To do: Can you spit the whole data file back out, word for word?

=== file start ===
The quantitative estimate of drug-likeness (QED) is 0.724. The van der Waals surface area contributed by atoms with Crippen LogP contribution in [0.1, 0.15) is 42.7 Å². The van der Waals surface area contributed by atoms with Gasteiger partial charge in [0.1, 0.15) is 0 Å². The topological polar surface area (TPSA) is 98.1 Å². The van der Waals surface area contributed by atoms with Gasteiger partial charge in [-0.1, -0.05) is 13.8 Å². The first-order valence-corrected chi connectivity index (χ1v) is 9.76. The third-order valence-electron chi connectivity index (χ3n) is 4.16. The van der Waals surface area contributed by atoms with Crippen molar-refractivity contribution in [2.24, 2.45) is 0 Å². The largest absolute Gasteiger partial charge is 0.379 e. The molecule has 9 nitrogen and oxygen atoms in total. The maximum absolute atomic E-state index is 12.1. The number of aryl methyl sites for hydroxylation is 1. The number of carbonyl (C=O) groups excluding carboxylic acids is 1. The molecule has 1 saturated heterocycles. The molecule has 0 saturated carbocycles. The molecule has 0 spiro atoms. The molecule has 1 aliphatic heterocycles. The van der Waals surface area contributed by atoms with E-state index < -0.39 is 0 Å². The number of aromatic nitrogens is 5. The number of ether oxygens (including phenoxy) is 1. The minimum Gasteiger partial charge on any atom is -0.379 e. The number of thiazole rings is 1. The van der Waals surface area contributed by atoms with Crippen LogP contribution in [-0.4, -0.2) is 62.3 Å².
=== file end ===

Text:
The quantitative estimate of drug-likeness (QED) is 0.724. The van der Waals surface area contributed by atoms with Crippen LogP contribution in [0.1, 0.15) is 42.7 Å². The van der Waals surface area contributed by atoms with Gasteiger partial charge in [0.1, 0.15) is 0 Å². The topological polar surface area (TPSA) is 98.1 Å². The van der Waals surface area contributed by atoms with Gasteiger partial charge in [-0.1, -0.05) is 13.8 Å². The first-order valence-corrected chi connectivity index (χ1v) is 9.76. The third-order valence-electron chi connectivity index (χ3n) is 4.16. The van der Waals surface area contributed by atoms with Crippen molar-refractivity contribution in [2.24, 2.45) is 0 Å². The largest absolute Gasteiger partial charge is 0.379 e. The molecule has 9 nitrogen and oxygen atoms in total. The maximum absolute atomic E-state index is 12.1. The number of aryl methyl sites for hydroxylation is 1. The number of carbonyl (C=O) groups excluding carboxylic acids is 1. The molecule has 1 saturated heterocycles. The molecule has 0 saturated carbocycles. The molecule has 0 spiro atoms. The molecule has 1 aliphatic heterocycles. The van der Waals surface area contributed by atoms with E-state index < -0.39 is 0 Å². The number of aromatic nitrogens is 5. The number of ether oxygens (including phenoxy) is 1. The minimum Gasteiger partial charge on any atom is -0.379 e. The number of thiazole rings is 1. The van der Waals surface area contributed by atoms with Crippen LogP contribution in [-0.4, -0.2) is 62.3 Å².